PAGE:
Form / Space / Interval

Form / Space / Interval

UPCOMING
EVENT
16/09/17 – 17/09/17

Toby Ridler and Tessa Theil will show a collection of photographs that resulted from traveling through Japan in 2016. When visiting the country the idea was, not only to travel and to discover, but to take inspiration from its culture and to channel impressions and experiences into a creative process. Coming from two different disciplines several series of works emerged, which reflect their two different perspectives on form and space. The show will include an installation based work, which would consist of printed images that would be physically manipulated into multi-dimensional origami like surfaces and also a series of digitally manipulated photography. Both are also part of ‘Zone Collective’, an experimental music and arts collective based in Berlin, Glasgow and Copenhagen.

https://www.facebook.com/zonecollective/

Toby Ridler is a sound designer and visual artist from the UK based in Berlin. He studied fine art at Kingston University and Sound Design at Glasgow School of Art. His practice incorporates elements of sound design, musical performances and photography. For Ridler, photography as a medium allows the artist to freeze a moment in time. In doing so it allows us to cast our gaze deeper into what surrounds us, but in turn this also enables the image to gaze back. Ridler heads up the music and art collective ‘Zone Collective’, has exhibited at Glasgow International Festival and released music worldwide.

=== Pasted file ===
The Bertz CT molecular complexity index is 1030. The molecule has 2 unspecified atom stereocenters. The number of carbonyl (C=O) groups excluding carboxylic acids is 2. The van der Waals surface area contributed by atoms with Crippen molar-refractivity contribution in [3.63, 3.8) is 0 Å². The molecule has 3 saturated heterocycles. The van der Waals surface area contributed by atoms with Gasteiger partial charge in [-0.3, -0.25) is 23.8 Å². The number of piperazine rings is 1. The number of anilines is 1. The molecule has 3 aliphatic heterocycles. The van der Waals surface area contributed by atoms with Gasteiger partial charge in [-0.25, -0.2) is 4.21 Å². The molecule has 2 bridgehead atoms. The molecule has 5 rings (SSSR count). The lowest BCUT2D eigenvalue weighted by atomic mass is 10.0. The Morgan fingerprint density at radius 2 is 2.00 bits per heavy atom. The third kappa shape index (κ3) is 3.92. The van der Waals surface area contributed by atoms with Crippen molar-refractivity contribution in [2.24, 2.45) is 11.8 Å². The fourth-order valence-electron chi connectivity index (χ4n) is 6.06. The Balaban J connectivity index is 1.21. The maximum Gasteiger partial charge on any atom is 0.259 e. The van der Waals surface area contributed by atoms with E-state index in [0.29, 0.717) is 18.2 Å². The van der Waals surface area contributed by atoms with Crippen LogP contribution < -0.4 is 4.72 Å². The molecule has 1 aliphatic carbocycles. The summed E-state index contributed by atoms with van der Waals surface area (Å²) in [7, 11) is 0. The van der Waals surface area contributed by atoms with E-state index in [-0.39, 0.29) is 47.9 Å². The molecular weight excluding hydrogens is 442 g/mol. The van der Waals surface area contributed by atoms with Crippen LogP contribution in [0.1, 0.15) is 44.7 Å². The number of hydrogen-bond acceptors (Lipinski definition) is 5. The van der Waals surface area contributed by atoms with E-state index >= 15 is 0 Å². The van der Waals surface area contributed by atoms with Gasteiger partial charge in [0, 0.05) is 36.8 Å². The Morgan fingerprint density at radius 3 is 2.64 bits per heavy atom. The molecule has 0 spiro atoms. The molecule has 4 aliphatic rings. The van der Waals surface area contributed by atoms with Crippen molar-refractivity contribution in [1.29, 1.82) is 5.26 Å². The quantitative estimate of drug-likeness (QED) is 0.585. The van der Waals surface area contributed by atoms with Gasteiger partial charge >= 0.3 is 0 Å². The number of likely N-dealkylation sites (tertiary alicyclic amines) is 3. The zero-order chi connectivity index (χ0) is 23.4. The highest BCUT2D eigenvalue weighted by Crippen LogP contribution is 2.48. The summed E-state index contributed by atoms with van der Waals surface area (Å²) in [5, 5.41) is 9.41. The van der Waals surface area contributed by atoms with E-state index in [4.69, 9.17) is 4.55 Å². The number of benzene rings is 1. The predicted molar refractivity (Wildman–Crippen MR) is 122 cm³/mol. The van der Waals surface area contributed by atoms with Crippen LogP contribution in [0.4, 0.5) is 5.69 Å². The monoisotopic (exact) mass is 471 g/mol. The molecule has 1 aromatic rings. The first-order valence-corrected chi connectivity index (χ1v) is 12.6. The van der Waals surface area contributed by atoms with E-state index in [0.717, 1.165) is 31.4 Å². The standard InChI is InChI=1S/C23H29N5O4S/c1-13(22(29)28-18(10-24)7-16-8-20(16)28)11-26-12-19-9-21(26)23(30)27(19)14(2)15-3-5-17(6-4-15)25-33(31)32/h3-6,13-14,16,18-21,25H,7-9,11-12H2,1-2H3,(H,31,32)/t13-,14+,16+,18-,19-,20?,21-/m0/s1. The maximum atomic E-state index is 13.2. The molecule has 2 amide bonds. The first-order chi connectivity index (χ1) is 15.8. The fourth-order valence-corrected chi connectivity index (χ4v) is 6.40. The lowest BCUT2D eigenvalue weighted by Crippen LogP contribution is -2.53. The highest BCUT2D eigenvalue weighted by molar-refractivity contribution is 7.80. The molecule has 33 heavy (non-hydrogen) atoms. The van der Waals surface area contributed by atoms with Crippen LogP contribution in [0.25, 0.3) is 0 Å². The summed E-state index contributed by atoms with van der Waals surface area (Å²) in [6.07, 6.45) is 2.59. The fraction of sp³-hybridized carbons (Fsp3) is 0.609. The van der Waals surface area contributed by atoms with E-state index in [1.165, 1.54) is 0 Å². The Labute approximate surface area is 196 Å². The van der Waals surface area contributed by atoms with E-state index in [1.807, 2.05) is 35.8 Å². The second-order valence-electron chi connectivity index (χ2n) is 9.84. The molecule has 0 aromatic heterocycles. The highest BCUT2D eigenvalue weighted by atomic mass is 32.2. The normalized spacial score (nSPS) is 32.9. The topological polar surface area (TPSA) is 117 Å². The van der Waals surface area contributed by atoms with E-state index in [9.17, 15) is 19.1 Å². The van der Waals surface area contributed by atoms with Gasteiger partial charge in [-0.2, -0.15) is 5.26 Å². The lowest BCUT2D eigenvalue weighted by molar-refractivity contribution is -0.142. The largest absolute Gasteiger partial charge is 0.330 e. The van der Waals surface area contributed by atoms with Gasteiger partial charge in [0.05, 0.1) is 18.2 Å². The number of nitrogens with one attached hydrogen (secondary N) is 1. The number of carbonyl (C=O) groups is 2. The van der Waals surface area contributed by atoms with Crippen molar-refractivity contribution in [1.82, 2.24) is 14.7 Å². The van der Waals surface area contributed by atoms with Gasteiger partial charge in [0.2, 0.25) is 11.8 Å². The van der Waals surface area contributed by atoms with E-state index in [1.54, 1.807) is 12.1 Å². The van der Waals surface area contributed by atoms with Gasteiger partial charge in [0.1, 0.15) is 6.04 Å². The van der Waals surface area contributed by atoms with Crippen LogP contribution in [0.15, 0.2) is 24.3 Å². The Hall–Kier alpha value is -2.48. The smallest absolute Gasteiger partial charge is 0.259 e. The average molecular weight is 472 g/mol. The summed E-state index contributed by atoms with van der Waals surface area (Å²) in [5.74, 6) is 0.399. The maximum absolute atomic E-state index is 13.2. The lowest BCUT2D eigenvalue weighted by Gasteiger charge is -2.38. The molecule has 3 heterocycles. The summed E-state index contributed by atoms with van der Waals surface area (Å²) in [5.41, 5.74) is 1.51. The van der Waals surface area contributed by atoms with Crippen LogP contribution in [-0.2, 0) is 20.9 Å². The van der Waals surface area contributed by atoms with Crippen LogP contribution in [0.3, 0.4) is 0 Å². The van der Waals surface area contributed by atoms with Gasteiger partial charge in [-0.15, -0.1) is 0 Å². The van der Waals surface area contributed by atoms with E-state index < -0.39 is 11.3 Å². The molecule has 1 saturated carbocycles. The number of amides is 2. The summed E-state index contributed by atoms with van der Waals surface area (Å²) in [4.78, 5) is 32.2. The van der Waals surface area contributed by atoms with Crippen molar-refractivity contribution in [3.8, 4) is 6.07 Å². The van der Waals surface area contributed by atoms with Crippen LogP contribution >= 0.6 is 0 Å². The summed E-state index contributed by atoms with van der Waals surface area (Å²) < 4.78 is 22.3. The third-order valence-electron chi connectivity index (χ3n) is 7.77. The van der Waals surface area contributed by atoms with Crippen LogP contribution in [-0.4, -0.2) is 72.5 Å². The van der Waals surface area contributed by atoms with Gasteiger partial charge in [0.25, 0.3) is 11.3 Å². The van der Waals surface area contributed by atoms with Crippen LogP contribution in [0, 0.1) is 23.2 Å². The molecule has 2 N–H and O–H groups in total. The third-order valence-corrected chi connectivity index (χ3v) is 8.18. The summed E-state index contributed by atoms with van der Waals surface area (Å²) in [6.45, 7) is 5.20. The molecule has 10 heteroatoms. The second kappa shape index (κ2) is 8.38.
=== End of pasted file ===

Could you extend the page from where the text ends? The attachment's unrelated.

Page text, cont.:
Tessa Theil studied history of art in Berlin and Leipzig. Her focus on contemporary photography, architecture and architectural theory enriched her own photographical practice. On her travels through Europe, North America or South East Asia she documented architectural landscapes and oddly designed building complexes. Her work is characterized by an abstract and graphical style, which enables the highlighting and reconnection between lines, surfaces and textures. Anonymous structures turn into powerful portraits of buildings, which not always would have been perceived as “iconic architecture.”